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Pump It, Push it, Squat It

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Pump It, Push It, Squat It! 

 

 There are certain exercises that need to be a constant in everyone’s training regime. They are classics that will never fail to help you achieve gains in size, strength, and definition. Here are the classic three: the bench press, the seated military press, and the barbell squat. 

 

Each of these three is a multi-joint movement that blasts several muscle groups at a time. They are also great natural testosterone blasters because they require you to work your muscles deeply and relentlessly. 

 

For massive pectorals, shoulders and triceps, nothing beats the flat bench barbell press. Lie on a flat bench with a rack and place your feet flat on the floor. Grab the barbell with an overhand grip outside shoulder width. Lift the bar off the rack over your upper chest. Lower the weight by bending your elbows until the bar barely touches your chest. Once you’ve reached the bottom, press the bar up and in an arc toward the rack, flexing your pecs until you reach starting position. This exercise can be performed in the same effective manner and form using 2 like weight dumbbells.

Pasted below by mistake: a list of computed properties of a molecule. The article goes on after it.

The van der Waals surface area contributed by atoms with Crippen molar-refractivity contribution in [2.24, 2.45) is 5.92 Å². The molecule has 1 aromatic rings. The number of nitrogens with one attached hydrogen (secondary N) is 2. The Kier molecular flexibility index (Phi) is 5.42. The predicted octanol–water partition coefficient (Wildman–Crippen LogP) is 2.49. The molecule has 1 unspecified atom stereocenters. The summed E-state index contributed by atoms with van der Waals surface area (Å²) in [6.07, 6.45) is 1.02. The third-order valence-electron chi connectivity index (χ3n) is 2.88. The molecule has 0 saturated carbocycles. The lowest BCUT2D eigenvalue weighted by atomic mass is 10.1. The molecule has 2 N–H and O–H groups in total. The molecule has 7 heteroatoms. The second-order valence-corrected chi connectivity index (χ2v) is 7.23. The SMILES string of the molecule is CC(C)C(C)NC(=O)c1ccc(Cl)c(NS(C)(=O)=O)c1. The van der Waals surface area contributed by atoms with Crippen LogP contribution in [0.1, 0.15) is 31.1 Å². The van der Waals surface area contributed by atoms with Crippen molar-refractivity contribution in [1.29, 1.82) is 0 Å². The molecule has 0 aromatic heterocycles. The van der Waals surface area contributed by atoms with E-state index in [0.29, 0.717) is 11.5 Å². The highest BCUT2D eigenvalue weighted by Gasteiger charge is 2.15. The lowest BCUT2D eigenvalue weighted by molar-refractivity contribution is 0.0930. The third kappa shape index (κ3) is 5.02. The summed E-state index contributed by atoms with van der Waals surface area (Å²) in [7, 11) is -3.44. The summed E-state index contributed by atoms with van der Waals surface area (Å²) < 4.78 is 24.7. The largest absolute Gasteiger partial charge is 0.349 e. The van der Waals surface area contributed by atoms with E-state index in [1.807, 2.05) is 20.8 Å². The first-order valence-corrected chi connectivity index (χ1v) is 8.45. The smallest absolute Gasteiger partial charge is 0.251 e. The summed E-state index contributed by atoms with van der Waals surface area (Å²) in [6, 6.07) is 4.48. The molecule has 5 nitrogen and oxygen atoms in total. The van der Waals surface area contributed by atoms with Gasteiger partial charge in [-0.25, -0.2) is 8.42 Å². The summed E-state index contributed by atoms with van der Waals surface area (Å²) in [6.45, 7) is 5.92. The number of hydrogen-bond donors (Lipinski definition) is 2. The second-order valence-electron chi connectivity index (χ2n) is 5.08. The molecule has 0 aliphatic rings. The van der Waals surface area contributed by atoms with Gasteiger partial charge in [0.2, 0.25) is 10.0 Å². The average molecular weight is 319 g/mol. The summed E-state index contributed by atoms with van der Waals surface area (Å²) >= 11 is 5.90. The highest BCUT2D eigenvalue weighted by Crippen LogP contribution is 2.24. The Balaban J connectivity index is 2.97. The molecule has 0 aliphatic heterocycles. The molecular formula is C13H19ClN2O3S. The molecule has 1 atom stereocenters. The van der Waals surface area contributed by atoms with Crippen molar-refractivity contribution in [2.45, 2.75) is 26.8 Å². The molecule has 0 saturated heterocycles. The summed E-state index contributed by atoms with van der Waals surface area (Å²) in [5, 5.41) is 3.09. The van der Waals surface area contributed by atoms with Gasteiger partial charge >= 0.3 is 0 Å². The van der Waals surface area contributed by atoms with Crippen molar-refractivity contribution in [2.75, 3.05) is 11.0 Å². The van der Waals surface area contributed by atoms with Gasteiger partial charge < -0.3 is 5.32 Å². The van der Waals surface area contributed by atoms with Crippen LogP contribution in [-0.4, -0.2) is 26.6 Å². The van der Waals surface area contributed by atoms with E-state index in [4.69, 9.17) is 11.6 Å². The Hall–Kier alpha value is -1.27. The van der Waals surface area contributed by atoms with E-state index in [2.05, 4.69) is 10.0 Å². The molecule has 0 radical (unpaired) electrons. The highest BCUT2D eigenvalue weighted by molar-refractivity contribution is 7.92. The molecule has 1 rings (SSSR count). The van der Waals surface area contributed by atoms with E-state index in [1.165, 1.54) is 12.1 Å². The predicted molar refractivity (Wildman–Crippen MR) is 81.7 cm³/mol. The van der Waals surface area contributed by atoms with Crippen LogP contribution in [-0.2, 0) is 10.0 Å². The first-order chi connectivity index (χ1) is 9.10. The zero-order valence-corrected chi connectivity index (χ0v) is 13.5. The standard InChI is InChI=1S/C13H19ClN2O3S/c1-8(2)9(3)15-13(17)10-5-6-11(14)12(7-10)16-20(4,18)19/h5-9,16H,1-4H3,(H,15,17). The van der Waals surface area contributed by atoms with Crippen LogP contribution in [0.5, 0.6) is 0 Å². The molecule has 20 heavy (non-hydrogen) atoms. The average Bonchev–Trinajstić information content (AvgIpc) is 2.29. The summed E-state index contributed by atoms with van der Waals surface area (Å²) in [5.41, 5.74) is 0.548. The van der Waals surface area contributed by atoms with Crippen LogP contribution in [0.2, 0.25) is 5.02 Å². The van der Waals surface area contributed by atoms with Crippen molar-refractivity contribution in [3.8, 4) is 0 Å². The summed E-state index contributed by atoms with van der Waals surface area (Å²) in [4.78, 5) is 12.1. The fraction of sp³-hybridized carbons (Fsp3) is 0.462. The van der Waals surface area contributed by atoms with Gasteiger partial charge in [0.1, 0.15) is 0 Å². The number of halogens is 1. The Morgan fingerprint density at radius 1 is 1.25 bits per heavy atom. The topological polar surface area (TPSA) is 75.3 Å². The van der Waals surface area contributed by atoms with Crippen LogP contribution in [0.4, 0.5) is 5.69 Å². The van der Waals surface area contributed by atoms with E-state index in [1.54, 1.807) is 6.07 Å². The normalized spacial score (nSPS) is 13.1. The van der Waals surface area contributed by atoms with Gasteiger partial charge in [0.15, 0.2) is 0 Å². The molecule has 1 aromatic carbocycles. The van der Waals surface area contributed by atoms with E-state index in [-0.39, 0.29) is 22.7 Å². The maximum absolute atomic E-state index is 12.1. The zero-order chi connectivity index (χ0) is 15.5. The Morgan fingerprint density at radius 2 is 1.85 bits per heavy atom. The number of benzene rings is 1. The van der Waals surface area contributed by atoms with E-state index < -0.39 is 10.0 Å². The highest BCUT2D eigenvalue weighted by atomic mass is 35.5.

To avoid injuries while benching, never lift your butt and lower back off the bench. Inhale as you lower the weight and exhale as you push it back up. 

 

The seated military press will widen those deltoids as well as train your traps and triceps. Sit upright on a bench and place your feet flat on the floor. With your back slightly arched, chest up, shoulders, back and arms extended, hold a barbell with a wide overhand grip. The weight should be directly above your head. Now lower the bar in front of your head by bending the elbows until the bar is just below your chin. Press the weight back up explosively, keeping your elbows pointed out, until you reach starting position. Like the flat bench press for chest, this exercise can also be performed with dumbbells.

 

If you have shoulder injuries avoid bringing the bar too low – in that case, try stopping it at around the nose level. Never do this exercise as a behind the neck press or you will face rotator cuff injuries.

 

  The squat is great for targeting lower body strength and development. Stand facing a squat rack and set the bar to about shoulder height. Position the bar across your traps and grasp it with a wide overhand grip. Stand up with the bar and take a couple of steps back, aligning your feet under your hips with toes pointing slightly outward. Now with your chest out, back slightly arched and your butt out, bend your knees and slowly lower your body (like you’re sitting in a chair) until your upper and lower legs form 90degree angles. Once at the bottom, explode upward by pushing through your heels until you’ve reached starting position.

 

For a safe effective squat, keep your back straight and refrain from leaning over. Keep your eyes facing forward and avoid looking down at your feet in the mirror. Push from your heels and don’t roll forward on your toes.

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